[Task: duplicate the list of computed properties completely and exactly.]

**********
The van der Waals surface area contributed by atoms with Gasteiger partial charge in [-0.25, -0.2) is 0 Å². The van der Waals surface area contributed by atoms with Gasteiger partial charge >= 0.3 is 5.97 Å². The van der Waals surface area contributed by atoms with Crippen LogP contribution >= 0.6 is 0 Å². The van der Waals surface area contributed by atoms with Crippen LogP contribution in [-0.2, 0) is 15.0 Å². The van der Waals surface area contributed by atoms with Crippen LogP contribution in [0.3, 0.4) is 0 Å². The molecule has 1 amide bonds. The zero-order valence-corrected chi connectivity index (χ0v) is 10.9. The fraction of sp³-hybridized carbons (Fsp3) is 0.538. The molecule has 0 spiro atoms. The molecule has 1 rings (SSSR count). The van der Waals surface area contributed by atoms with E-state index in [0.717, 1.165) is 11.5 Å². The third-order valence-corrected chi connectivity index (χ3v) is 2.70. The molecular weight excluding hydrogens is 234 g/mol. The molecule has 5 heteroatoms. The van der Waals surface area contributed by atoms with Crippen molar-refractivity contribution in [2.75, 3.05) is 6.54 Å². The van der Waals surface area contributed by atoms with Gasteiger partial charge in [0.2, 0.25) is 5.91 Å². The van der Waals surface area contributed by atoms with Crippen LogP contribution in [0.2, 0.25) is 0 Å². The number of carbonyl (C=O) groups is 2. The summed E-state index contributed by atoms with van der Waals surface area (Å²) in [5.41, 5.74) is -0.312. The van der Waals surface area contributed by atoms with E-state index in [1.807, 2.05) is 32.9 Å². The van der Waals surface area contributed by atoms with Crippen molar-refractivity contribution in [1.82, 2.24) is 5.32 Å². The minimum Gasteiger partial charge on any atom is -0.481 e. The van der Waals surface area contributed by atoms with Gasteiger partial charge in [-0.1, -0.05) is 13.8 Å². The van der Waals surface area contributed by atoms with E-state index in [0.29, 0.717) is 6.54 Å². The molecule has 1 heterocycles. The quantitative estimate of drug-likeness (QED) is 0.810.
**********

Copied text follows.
The van der Waals surface area contributed by atoms with Gasteiger partial charge in [-0.25, -0.2) is 0 Å². The van der Waals surface area contributed by atoms with Gasteiger partial charge >= 0.3 is 5.97 Å². The van der Waals surface area contributed by atoms with Crippen LogP contribution >= 0.6 is 0 Å². The van der Waals surface area contributed by atoms with Crippen LogP contribution in [-0.2, 0) is 15.0 Å². The van der Waals surface area contributed by atoms with Crippen LogP contribution in [0.3, 0.4) is 0 Å². The molecule has 1 amide bonds. The zero-order valence-corrected chi connectivity index (χ0v) is 10.9. The fraction of sp³-hybridized carbons (Fsp3) is 0.538. The molecule has 0 spiro atoms. The molecule has 1 rings (SSSR count). The van der Waals surface area contributed by atoms with E-state index in [0.717, 1.165) is 11.5 Å². The third-order valence-corrected chi connectivity index (χ3v) is 2.70. The molecular weight excluding hydrogens is 234 g/mol. The molecule has 5 heteroatoms. The van der Waals surface area contributed by atoms with Crippen molar-refractivity contribution in [2.75, 3.05) is 6.54 Å². The van der Waals surface area contributed by atoms with Gasteiger partial charge in [0.2, 0.25) is 5.91 Å². The van der Waals surface area contributed by atoms with Crippen LogP contribution in [0.2, 0.25) is 0 Å². The number of carbonyl (C=O) groups is 2. The summed E-state index contributed by atoms with van der Waals surface area (Å²) in [5.41, 5.74) is -0.312. The van der Waals surface area contributed by atoms with E-state index in [1.807, 2.05) is 32.9 Å². The van der Waals surface area contributed by atoms with Crippen molar-refractivity contribution in [1.82, 2.24) is 5.32 Å². The minimum Gasteiger partial charge on any atom is -0.481 e. The van der Waals surface area contributed by atoms with Gasteiger partial charge in [-0.1, -0.05) is 13.8 Å². The van der Waals surface area contributed by atoms with E-state index in [0.29, 0.717) is 6.54 Å². The molecule has 1 heterocycles. The quantitative estimate of drug-likeness (QED) is 0.810.